Mendelssohn affirms to have opted for term Der Ewige both translating Ex. 3,14 and translating the Tetragrammaton, because all others meanings of identity and of Divine Name would spring all those from this substantivized adjective. According to this point of view, the “Necessary Eternal Being” (Das ewig notwendig) and the “prevident and provident Being” (das vorsehende Wesen) are one the mirror of the others, that is they have got an equivalent value. In fact, in Mendelssohn’s thought all these meanings are involved in Ex. 3,14.
In Mendelssohn’s choice we find a part of his conviction (which isn’t already for Rosenzweig, as I show besser later, more maintainable) in the possibility of a rational theology. In evident contradiction with the experience offered by the History of Philosophy, the Prevident-Provident Being springs for a logical conclusion from the Necessary Existent Being.
In others words, for Mendelssohn, whose thought is still pre-critical (that is anterior to the most important Kant’s works), is the essence to have got the supremacy on existence.
Even if Mendelssohn’s God acts through His Providence in the History, He is still a God whose conceptual and abstract identity excels in His concrete theophany.
Mendelssohn’s God is still philosophers’ God, even if Mendelssohn tries a difficult mediation between his Jewish faith and his Enlightenment thought.
According Leo Baeck, on the basis of the correspondence of those years between Rosenzweig and Buber, we can affirm, without going away too far from reality, that Rosenzweig influences Buber for the translation of Ex. 3,14, since it represents a tradition perfectly consonant with Rosenzweig’s concept of Redemption developed at the age of Der Stern der Erlösung. Rosenzweig translates Ex. 3,14 in the following way:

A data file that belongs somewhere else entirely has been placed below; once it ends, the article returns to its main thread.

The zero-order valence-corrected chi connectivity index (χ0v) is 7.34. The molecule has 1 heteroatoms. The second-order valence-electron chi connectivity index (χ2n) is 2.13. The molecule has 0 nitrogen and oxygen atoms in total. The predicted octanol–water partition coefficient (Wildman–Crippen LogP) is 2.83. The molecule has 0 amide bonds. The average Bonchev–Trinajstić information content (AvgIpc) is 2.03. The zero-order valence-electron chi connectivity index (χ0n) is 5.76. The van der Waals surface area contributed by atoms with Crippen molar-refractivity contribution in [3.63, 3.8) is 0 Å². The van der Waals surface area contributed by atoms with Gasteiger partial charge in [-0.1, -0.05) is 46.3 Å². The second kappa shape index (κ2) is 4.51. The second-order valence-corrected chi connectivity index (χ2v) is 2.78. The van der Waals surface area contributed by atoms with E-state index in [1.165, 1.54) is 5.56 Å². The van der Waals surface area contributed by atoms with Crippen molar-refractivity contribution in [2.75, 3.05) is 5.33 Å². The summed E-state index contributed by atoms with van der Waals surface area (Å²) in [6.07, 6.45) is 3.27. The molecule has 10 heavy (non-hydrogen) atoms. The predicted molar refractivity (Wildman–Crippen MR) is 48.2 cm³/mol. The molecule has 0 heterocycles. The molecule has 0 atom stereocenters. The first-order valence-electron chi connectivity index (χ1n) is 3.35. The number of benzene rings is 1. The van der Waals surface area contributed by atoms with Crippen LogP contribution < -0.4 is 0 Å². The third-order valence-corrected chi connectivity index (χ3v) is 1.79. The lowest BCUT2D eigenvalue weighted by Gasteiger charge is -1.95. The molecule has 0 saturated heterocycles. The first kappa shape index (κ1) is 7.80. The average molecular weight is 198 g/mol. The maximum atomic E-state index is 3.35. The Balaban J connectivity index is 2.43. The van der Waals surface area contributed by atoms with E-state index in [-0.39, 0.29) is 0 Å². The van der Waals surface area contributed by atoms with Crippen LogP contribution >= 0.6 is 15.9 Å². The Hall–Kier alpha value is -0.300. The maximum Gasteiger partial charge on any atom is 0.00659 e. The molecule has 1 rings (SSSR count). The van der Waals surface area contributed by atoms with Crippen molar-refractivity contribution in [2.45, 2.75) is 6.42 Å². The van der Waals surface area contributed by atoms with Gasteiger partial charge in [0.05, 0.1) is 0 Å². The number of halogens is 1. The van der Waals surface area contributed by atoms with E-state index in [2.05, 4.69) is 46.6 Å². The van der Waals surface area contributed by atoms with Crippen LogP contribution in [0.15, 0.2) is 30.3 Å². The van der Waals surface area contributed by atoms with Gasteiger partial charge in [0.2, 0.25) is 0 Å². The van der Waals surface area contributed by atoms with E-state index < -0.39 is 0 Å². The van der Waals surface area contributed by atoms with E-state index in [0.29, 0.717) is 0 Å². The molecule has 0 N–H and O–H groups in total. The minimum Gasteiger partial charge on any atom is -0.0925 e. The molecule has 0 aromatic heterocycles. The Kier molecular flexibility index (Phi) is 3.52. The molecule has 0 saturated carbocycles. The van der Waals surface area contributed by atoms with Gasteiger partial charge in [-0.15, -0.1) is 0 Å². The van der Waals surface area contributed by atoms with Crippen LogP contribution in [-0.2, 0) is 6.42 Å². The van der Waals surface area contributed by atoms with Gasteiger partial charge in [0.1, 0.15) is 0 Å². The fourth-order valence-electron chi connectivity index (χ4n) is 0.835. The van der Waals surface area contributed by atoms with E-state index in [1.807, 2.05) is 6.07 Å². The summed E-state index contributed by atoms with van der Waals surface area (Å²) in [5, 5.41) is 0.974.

Gott aber sprach zu Mosche:
Ich werde dasein, als der ich dasein werde.
so sollst du zu den Söhnen Jisraels sprechen:
“Ich bin da” schickt mich zu euch
Beginning from Rosenzweig’s explanations which are present in his correspondence, we have to try to understand what dasein and werde means respect to the Mendelssohn’s Ewigkeit.
In a letter to Hans Ehrenberg dated 23rd April 1926, Rosenzweig affirms his translation of that enigmatic verse has been influenced by Benno Jacob’s research on Exodus (published in 1922 as Moses am Dornbusch). In the light of this research, which is centralised on the problem of divine identity as it shows Itself in Exodus, for his translation Rosenzweig doesn’t privilege of the term èhyèh the meaning of “necessary existence”, but the meaning of “Providence”. Even at a mere linguistical level, èhyèh hasn’t got the static meaning of the being, but the dynamic meaning of a Being who becomes and acts.
This verse indicates the pronounced and showed just by God Divine Identity, therefore it returns to an effective God’s presence next to Moses. According to Rosenzweig, it is clear, seeing their slavery condition, that the unhappy Jewish people, Moses has to turn to, don’t expect a conference ex-cathedra about God’s necessary existence. They need, as their hesitating leader, an explanation which dispels any reasonable doubt.